Build a Dashboard – Reflection

Figure 1 – Dashboard Example

My overall experience with this task was one of confusion and a simple question, what do I show that is relevant? The answer to that was always very close to this is not showing anything or if it is what real value is it showing other than numbers on a screen. It showed me in the same way the literature has been explaining that gleaming any meaningful information or understanding from dashboards does require more of a background to the pupils instead of just the numbers and a way to be able to critically analyse that data.

We were provided with two sets of data to work with and create some form of a dashboard, I decided to work with Sample Data 2 as Sample Data 1 was missing a lot of background information. Sample Data 1 had only numbers and it was difficult to understand if each number was associated with a particular section and if that was the case why some lines did not have the course ID. (Figure 2)

Figure 2 – CSV Data for Sample Data 1

As can be seen from Figure 2 it seems as though this information is in regard to “course 14” but with no definitive information on that it would be wrong to draw that conclusion.

As can be seen from Figure 1 I decided on straightforward graphs as I was unsure about how to display certain correlations I thought would be good. I struggled with how best to explain in a graph / dashboard that if a user logs in less to the platform and performs poorly show the teacher that information. At the same time, I was conflicted about trying to do that as that has been shown to not be accurate, how much someone interacts with a platform does not mean that they will do better or worse in an exam.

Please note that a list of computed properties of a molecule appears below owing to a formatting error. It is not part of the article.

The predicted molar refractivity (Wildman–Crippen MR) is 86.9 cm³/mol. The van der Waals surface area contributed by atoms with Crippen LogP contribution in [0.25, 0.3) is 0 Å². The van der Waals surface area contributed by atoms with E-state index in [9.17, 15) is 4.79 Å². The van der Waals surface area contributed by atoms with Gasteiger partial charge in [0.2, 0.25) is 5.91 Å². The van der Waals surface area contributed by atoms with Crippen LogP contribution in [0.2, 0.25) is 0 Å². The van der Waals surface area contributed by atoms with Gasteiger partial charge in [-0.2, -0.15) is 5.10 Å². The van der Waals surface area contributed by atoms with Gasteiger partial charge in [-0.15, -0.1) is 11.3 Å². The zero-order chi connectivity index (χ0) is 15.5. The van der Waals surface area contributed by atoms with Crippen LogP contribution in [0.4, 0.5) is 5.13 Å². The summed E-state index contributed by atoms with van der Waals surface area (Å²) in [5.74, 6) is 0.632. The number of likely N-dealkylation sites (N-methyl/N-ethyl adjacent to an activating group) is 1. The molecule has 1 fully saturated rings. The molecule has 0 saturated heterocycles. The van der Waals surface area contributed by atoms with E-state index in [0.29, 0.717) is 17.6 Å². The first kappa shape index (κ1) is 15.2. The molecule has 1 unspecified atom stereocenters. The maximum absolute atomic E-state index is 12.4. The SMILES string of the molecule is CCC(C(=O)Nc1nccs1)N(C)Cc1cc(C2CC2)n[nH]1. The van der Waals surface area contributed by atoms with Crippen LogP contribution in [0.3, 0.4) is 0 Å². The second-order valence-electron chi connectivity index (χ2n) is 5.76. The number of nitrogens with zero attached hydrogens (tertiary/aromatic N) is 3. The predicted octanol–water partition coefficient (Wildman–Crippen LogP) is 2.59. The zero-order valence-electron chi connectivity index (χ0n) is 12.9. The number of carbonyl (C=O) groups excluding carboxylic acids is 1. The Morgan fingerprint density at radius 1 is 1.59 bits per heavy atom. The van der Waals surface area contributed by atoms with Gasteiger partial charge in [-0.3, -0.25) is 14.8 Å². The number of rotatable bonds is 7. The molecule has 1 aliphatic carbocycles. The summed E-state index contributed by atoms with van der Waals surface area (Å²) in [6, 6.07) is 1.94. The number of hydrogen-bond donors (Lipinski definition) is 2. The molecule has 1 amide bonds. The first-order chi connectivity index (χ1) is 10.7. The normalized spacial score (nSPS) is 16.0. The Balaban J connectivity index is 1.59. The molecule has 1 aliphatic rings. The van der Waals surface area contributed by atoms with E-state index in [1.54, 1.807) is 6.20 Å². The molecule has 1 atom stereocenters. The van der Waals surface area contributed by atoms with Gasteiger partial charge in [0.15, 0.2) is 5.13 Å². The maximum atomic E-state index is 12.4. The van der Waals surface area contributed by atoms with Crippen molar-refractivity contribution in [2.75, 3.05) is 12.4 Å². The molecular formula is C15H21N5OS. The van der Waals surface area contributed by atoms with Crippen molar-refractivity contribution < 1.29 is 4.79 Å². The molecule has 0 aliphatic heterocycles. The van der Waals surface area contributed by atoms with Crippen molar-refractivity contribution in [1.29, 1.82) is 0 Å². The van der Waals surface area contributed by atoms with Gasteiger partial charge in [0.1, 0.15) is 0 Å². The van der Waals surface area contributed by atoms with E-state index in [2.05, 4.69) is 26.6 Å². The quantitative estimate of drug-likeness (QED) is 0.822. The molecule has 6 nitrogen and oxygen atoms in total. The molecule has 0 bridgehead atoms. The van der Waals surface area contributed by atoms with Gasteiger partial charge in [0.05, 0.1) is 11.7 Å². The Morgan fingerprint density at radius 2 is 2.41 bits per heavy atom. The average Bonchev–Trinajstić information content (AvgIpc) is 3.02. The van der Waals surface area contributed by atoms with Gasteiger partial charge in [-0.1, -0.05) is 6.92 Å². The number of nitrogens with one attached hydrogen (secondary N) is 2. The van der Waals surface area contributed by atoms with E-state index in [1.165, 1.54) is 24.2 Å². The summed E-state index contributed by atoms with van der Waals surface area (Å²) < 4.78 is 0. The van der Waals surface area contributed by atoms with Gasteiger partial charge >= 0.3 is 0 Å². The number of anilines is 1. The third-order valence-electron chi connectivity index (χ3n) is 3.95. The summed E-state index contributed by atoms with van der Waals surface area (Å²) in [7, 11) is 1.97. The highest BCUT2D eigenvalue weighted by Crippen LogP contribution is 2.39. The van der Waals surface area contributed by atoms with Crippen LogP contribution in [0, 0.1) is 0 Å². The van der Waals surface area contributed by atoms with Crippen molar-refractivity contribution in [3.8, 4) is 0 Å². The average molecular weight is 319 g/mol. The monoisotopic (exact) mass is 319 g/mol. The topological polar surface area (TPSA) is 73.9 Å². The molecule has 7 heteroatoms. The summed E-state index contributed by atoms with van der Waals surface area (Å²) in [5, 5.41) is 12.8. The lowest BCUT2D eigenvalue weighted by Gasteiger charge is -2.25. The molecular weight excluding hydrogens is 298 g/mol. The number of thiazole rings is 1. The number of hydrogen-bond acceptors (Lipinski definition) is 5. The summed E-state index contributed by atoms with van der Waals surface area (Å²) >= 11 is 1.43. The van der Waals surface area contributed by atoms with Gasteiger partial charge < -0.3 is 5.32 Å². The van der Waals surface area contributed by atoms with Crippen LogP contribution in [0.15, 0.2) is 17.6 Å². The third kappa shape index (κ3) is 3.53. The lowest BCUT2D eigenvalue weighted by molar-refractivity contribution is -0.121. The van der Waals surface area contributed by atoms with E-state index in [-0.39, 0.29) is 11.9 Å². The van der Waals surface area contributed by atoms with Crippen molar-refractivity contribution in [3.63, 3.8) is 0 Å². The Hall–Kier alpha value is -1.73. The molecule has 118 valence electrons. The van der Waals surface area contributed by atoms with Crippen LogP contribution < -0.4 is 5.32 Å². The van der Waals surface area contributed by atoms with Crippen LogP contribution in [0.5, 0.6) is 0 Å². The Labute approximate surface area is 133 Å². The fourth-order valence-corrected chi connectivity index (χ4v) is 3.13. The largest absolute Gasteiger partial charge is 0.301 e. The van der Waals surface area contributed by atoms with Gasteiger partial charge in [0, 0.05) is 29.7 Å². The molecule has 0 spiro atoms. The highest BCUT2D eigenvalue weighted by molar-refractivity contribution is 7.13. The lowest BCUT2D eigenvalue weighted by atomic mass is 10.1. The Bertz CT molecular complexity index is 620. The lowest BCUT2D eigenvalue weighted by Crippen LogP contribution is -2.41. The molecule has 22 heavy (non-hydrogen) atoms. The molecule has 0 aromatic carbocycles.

In my exploration of this I noticed that I was drawn more to the exam results than any other item on the CSV file. This idea seems to be one area that is the same throughout society we put so much emphasis on exam results that they are all that matter at the expense of everything else. If there was more granular information about a particular subject or task it is quite possible that this would be more valuable as it would be able to show knowledge increase over time and not just one point in time as exams do.

While these files had a certain set of data it made me think about what data should be collected to make the dashboards more valuable and it became rather complicated. As you start to measure you start to think about measuring everything but as you do that you encroach on people’s freedoms and is an education dashboard a valid reason to do this? Probably not.

2 thoughts on “Build a Dashboard – Reflection

  1. bwilliamson

    “it made me think about what data should be collected to make the dashboards more valuable and it became rather complicated” — this is a good observation. I know there has been some heated discussion in the learning analytics community about whether to include personal, sociodemographic data (ie “attributes” that a student can’t change) or only to include data on “behaviours” (which a student could change). Including attributes could lead to gender-, race- and class-based profiling (e.g. if the analytics identify working class Black girls to underperform). But if you exclude attributes, and assume students *can* change their behaviours, might you ignore all the structural factors that result in gender-, race- and class-based forms of inequality in the first place, and which shape how students behave and perform in education? So even deciding which type of data to include or exclude is complicated. Pleased to see how you are grappling with these issues first-hand.

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  2. tmadden

    Hi Colin,
    I think, like you, I felt I had data but nothing that I really found interesting, and when I looked for correlations, it still didn’t tell me anything useful. I’m not entirely surprised.

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